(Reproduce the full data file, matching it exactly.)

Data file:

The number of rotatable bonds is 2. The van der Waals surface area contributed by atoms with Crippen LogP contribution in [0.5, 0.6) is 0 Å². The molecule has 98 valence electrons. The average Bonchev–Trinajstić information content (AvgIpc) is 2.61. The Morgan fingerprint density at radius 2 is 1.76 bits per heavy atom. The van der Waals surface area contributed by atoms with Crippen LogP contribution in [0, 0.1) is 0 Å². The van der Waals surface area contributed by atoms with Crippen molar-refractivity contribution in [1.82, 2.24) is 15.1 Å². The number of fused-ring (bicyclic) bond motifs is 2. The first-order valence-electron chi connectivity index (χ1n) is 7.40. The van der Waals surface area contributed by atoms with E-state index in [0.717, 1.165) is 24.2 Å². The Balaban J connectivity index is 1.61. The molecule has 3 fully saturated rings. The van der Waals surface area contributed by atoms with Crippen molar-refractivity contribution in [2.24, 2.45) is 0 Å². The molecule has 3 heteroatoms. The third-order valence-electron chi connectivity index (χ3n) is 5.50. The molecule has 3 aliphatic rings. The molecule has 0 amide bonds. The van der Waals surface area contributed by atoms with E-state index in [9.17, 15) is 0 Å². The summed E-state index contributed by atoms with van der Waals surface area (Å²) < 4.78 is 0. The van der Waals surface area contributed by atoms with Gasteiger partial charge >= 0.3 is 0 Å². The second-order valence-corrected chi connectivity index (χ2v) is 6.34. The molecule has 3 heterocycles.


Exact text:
The number of rotatable bonds is 2. The van der Waals surface area contributed by atoms with Crippen LogP contribution in [0.5, 0.6) is 0 Å². The molecule has 98 valence electrons. The average Bonchev–Trinajstić information content (AvgIpc) is 2.61. The Morgan fingerprint density at radius 2 is 1.76 bits per heavy atom. The van der Waals surface area contributed by atoms with Crippen LogP contribution in [0, 0.1) is 0 Å². The van der Waals surface area contributed by atoms with Crippen molar-refractivity contribution in [1.82, 2.24) is 15.1 Å². The number of fused-ring (bicyclic) bond motifs is 2. The first-order valence-electron chi connectivity index (χ1n) is 7.40. The van der Waals surface area contributed by atoms with E-state index in [0.717, 1.165) is 24.2 Å². The Balaban J connectivity index is 1.61. The molecule has 3 fully saturated rings. The van der Waals surface area contributed by atoms with Crippen molar-refractivity contribution in [2.24, 2.45) is 0 Å². The molecule has 3 heteroatoms. The third-order valence-electron chi connectivity index (χ3n) is 5.50. The molecule has 3 aliphatic rings. The molecule has 0 amide bonds. The van der Waals surface area contributed by atoms with E-state index in [9.17, 15) is 0 Å². The summed E-state index contributed by atoms with van der Waals surface area (Å²) < 4.78 is 0. The van der Waals surface area contributed by atoms with Gasteiger partial charge >= 0.3 is 0 Å². The second-order valence-corrected chi connectivity index (χ2v) is 6.34. The molecule has 3 heterocycles.